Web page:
Monday, December 11, 2006
Time to Roll Out
VIDEO: "Runaway Love" directed by Jessy Terrero
"stuck up in the world on her own, forced to think hell is a place called home"
Ludacris is the guy who wrote "What's Yo Fantasy?" and "Area Codes," gave us such memorable lines as "Move bitch, get out the way!" and "Shake your money maker like somebody 'bought to pay ya" and titled an entire album Red Light District. So it comes as a bit of a surprise that one of the most compelling, truthful and uplifting popular rap songs and videos about women in recent memory comes from Mr. "Pimpin' All Over The World" himself.
Yet that is all the more reason to cherish it. Not since Tupac's iconic "Brenda" have we had such an honest hip-hop portrayal of the experience of women in poverty-stricken America. And it doesn't hurt to have the Queen of Hip-hop, Mary J., in the track to add credibility. But it's also clear that Luda and Mary are not just focusing on a single group of women or girls this time, it isn't just African American women in the ignored margins of the country, it's a deep-rooted critique of the entire culture of our paternalistic society. In the images of hundreds of girls who are connected by this common pain, the artists reveal the far-reaching effects of our horribly lopsided culture.
The first episode tells the tale of "Lisa" who is a nine-year old suffering under the sexual abuse of her mom's angry and disturbed boyfriend, who through his presumable charm and denial is able to avoid the wrath of Lisa's mom. The scene recalls Dorothy Allison's popular novel Bastard Out of Carolina which dealt with similar issues of child-abuse and the long-term effects as such. Yet if we learned anything from that book it's that one cannot so easily blame the mother who allows her child to be sexually exploited by a man whom she loves, especially when it is likely that she herself was abused as a child. It is unfair to expect the same women who are suffering under the cycle of abuse to necessarily step-up and halt it.
The tension of the second incident is deftly created by the image of the 10-year old hiding under the bed as her monstrous step-dad tears her room apart searching for her body. To these men the female body, especially the weak and not fully developed female body, represents an outlet for all the self-doubt and guilt they feel in regards to themselves and in many cases their own treatment of women. In Allison's novel it is the fact that the little girl fears her antagonist stepfather that reminds him of the shame of his actions and his entire life for that matter, and so he blames her and thus justifies his next attack. In taking advantage of her body he assumes the role of predator which he begins to beleive is the only avenue of power for him. This same self-pity, the idea of the “suffering” male is what allows others to forgive him, but this video correctly avoids any notions of pity, we see these men for the selfish beasts that they truly are.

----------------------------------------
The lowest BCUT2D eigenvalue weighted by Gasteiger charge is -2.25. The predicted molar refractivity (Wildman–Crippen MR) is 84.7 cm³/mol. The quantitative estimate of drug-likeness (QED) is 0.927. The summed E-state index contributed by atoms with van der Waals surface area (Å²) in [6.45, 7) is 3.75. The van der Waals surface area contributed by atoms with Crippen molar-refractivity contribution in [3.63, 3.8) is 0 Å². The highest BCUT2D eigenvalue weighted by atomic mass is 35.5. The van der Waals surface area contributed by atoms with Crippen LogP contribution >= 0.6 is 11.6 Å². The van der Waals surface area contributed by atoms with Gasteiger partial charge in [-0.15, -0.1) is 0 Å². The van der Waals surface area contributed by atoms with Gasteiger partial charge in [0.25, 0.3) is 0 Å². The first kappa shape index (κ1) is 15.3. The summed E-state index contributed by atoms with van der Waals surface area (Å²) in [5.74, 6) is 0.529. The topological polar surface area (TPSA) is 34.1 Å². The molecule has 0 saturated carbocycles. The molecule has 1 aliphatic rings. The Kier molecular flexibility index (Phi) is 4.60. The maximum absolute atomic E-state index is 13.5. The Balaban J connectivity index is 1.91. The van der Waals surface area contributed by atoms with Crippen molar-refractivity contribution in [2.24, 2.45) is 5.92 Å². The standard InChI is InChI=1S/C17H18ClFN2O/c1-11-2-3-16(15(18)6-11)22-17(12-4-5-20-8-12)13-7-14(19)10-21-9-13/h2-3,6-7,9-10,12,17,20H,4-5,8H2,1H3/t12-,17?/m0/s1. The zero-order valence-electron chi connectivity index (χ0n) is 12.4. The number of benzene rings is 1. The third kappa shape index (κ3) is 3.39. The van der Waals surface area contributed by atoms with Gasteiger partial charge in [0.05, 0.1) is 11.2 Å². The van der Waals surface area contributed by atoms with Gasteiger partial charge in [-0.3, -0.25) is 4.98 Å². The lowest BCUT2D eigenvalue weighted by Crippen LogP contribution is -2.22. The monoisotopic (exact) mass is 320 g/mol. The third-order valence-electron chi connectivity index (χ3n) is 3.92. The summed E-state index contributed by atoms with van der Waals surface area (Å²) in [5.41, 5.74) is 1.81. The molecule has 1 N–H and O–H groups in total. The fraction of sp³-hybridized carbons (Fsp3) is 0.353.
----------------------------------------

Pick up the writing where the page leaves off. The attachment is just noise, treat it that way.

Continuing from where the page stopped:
All the men in these scenes are pathetic. From the alcoholic step-dad to the drive-by shooters killing little girls, they are all absorbed in a completely separate masculine world of pride and shame - a world that constantly creates 16 year-old rapists like the boy in the final scene, while it ignores an entire half of the human population that is being strangled under its' grip.
These girls are so young and dealing with so much terror, fear and pain that it makes sense when one turns to drugs and sex to overcome a world that is so cold - but what is it that drives a 16 year-old boy to use and lose an 11 year-old girl so easily? What is it that would allow him to simply move on, literally runaway from his responsibility? The irony of the song title is that the women and young girls are almost never able to runaway, they are the ones stuck in the home, stuck with the baby, and stuck all alone while the conquering man moves on to his next prey.